2. Stretch your digital budget by killing projects quickly
Key Takeaway: Fail fast to keep your existing budgetary system in place.
Very few tech projects happen over the course of a single year. Development, implementation, and sales can often last years, especially as iterations of the original project continue to be designed and redesigned.
That means that businesses need to focus on forecasting beyond the typical 12 months, for both costs and revenue. In that sense, digital assets are more like depreciating assets—a tractor, for instance—except you’re building the assets yourself.
To overcome the budget problem, businesses can either change their entire budgeting system, which is a palaver, or they can adopt a “fail fast” mentality toward development. By focusing on developing, testing, and canning projects quickly, you can keep an in-year budgeting system intact while getting many of the benefits of multi-year planning.
One of the many benefits of quick failure is its relatively low cost. Canrock Ventures suggests baking low costs into the very nature of any fail fast program.
“Fail Cheap,” the investment firm advises. “No failure should be big enough to sink the company. Set low budgets and stick to them.”
In addition to being prudent, this attitude keeps impacts on company-level budgets low, allowing a business to test and innovate without worrying about too large a shift in the bottom line. This changes when you hit pay dirt, but then you’ll be adding to revenue, as well—at least a little—which dulls the bottom-line impact yet again.
3. Use the business’s base to expand into digital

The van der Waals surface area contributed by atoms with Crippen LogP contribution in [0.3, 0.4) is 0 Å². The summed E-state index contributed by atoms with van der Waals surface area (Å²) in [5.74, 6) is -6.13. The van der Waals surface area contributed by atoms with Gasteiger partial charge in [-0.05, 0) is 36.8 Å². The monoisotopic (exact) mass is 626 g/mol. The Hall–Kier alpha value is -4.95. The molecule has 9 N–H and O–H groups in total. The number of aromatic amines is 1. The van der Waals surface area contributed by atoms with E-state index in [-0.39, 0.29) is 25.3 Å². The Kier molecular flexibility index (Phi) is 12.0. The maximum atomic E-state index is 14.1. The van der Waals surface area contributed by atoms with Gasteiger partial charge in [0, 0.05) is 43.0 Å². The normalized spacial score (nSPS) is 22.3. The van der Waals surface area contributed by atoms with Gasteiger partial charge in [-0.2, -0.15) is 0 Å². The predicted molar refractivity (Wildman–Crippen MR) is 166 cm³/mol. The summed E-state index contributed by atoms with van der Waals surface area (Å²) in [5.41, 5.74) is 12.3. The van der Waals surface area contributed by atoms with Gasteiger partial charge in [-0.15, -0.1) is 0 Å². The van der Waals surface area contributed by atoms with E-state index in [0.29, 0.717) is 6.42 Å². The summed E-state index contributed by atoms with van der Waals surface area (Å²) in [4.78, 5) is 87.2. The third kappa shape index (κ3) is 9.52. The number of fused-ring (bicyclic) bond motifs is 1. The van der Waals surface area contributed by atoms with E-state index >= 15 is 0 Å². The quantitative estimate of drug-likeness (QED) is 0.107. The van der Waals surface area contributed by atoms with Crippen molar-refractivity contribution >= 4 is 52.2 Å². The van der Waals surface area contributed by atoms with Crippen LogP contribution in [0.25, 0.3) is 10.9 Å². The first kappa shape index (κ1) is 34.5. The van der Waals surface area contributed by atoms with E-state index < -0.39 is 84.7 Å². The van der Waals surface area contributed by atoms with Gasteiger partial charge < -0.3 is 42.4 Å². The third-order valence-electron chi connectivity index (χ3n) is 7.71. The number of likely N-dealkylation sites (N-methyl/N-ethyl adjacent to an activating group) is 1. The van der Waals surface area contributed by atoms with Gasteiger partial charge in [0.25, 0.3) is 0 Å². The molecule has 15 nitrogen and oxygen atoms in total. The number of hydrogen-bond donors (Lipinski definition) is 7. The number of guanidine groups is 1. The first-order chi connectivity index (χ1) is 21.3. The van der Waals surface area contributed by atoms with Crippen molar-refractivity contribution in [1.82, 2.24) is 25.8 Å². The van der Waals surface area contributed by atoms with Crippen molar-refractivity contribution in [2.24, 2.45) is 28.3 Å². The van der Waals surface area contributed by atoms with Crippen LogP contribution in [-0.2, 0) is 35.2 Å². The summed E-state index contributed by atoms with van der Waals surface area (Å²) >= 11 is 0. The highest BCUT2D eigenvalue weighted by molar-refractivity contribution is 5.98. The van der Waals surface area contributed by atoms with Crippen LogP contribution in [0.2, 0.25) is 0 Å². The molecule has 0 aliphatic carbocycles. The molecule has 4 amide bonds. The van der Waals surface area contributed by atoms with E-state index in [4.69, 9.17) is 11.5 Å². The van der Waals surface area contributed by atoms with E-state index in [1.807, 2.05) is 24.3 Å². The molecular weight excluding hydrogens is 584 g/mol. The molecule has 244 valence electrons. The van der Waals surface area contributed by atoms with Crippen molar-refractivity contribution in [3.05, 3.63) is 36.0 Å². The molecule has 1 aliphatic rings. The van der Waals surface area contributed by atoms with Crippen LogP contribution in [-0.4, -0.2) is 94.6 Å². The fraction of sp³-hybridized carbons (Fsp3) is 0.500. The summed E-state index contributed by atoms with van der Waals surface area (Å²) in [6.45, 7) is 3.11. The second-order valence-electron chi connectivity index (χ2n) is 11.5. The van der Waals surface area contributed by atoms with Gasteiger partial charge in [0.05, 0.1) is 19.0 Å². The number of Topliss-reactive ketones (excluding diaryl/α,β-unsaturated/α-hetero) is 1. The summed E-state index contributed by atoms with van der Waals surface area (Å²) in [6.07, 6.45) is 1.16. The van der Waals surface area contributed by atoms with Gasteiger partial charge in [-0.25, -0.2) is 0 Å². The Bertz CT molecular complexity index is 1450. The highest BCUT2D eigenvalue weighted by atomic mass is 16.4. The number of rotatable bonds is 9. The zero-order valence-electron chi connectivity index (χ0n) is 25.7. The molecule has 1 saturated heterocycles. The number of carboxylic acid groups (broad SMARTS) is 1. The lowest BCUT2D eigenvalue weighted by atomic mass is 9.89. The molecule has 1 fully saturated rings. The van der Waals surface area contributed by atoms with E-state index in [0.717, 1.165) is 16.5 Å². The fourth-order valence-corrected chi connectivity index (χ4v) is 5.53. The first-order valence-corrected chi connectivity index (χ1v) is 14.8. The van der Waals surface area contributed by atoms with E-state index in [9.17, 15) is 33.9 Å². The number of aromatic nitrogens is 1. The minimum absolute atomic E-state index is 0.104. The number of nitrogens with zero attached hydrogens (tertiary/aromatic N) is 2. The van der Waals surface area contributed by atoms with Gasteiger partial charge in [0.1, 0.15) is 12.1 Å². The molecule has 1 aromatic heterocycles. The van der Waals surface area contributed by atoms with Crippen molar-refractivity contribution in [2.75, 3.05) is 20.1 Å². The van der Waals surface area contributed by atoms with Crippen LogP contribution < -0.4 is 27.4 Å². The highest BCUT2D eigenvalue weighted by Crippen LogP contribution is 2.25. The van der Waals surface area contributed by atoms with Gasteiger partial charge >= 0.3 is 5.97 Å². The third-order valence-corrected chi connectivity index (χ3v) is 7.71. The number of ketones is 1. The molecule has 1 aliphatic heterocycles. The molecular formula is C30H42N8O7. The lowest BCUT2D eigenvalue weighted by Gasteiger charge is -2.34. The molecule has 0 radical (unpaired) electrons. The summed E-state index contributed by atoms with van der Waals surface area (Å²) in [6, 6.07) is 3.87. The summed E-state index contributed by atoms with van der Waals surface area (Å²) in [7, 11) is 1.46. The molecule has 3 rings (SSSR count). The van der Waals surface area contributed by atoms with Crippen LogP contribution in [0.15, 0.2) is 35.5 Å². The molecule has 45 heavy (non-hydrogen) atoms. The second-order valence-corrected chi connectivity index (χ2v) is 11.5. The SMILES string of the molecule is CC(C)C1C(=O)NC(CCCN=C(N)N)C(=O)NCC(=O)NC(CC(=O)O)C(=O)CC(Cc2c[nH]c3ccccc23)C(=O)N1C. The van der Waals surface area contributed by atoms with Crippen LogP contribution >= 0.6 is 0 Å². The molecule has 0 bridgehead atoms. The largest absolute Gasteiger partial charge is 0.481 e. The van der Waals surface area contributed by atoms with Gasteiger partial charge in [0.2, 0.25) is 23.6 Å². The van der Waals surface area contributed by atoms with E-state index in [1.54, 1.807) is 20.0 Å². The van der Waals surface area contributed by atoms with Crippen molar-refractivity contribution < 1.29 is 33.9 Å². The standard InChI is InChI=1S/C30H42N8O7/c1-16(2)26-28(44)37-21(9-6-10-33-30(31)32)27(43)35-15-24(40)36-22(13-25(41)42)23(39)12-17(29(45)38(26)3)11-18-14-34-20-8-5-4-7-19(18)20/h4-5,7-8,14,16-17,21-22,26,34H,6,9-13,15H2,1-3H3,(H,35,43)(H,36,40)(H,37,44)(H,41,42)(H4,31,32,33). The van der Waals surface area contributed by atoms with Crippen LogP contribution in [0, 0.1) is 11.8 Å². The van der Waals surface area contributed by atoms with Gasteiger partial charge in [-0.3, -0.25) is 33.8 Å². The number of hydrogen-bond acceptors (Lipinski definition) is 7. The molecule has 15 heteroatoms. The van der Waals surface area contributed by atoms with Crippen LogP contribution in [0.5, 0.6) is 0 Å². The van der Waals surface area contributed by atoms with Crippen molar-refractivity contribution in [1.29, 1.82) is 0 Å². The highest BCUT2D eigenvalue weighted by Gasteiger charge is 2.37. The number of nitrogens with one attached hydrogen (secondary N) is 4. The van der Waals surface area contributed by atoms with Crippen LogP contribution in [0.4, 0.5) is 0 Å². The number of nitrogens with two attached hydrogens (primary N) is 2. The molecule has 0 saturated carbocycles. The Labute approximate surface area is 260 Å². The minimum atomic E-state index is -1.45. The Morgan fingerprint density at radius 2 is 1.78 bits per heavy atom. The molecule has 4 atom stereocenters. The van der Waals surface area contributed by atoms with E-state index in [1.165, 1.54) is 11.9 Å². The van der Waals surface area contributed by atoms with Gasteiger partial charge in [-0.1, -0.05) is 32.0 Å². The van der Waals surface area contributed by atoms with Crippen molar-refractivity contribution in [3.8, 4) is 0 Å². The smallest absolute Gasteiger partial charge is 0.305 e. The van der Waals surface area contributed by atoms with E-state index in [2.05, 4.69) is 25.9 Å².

Key Takeaway: Existing businesses should look to expand, not pivot.
“Pivoting”—moving from one product to another—is one of the most powerful things a startup can do. By failing fast and accurately evaluating the market, a troubled or slow-growing business can quickly take up a new position and establish itself as a leader.
Yet, for all its success, pivoting is one of the more dangerous moves in business. Abandoning—or reworking to the point of effective abandonment—your initial product means starting from scratch.
Established businesses should almost never pivot. They can shift or tweak or expand, but pivoting is not recommended.
Instead of a traditional pivot, Intellyx analyst Charles Araujo suggests businesses should focus on organizational agility. That is “the ability to rapidly adjust the structure, operating processes and/or functions of your organization to adapt to changing market conditions.“
Focus on having a plan in place for unexpected opportunities. Sometimes, the chance for new digital expansions or products arrives unannounced. Thinking about the budget means setting aside a reserve or flexible fund, allowing your business to quickly move on these lucky breaks.
Get your digital priorities in order
Gartner fellow Mark Raskino sums up the process by saying:
“It starts by remembering that you cannot scale what you do not quantify, and you cannot quantify what you do not define.”
Companies looking for digital growth should start the process by setting clear definitions of what counts as digital growth for them. Complex traditional businesses, like manufacturing, may have a very different toe-dipping standard than a consulting firm, for instance. By knowing what resources you have in place, what your final goals are, and what money you’re actually spending, any business can push for more digital revenue without breaking the bank.